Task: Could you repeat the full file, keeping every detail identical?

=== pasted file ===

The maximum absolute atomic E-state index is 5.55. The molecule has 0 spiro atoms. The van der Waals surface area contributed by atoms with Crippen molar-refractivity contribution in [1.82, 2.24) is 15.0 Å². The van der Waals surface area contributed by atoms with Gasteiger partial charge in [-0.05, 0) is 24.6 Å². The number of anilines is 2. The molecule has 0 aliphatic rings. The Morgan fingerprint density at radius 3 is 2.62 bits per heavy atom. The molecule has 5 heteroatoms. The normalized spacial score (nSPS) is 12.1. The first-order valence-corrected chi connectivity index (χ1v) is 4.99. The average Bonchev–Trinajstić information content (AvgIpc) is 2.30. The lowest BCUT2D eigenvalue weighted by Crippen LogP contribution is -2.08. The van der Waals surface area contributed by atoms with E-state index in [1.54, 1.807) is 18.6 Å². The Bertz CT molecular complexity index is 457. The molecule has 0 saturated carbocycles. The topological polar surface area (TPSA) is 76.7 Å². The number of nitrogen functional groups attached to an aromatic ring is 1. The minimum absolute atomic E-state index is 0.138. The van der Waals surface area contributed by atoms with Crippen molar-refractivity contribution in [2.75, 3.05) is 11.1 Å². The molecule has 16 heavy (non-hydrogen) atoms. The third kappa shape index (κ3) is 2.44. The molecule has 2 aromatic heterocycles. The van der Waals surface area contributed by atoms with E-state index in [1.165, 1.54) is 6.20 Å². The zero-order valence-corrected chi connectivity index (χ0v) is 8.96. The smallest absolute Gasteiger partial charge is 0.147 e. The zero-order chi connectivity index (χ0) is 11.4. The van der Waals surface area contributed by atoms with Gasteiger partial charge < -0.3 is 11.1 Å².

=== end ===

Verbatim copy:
The maximum absolute atomic E-state index is 5.55. The molecule has 0 spiro atoms. The van der Waals surface area contributed by atoms with Crippen molar-refractivity contribution in [1.82, 2.24) is 15.0 Å². The van der Waals surface area contributed by atoms with Gasteiger partial charge in [-0.05, 0) is 24.6 Å². The number of anilines is 2. The molecule has 0 aliphatic rings. The Morgan fingerprint density at radius 3 is 2.62 bits per heavy atom. The molecule has 5 heteroatoms. The normalized spacial score (nSPS) is 12.1. The first-order valence-corrected chi connectivity index (χ1v) is 4.99. The average Bonchev–Trinajstić information content (AvgIpc) is 2.30. The lowest BCUT2D eigenvalue weighted by Crippen LogP contribution is -2.08. The van der Waals surface area contributed by atoms with E-state index in [1.54, 1.807) is 18.6 Å². The Bertz CT molecular complexity index is 457. The molecule has 0 saturated carbocycles. The topological polar surface area (TPSA) is 76.7 Å². The number of nitrogen functional groups attached to an aromatic ring is 1. The minimum absolute atomic E-state index is 0.138. The van der Waals surface area contributed by atoms with Crippen molar-refractivity contribution in [2.75, 3.05) is 11.1 Å². The molecule has 16 heavy (non-hydrogen) atoms. The third kappa shape index (κ3) is 2.44. The molecule has 2 aromatic heterocycles. The van der Waals surface area contributed by atoms with E-state index in [1.165, 1.54) is 6.20 Å². The zero-order valence-corrected chi connectivity index (χ0v) is 8.96. The smallest absolute Gasteiger partial charge is 0.147 e. The zero-order chi connectivity index (χ0) is 11.4. The van der Waals surface area contributed by atoms with Gasteiger partial charge < -0.3 is 11.1 Å².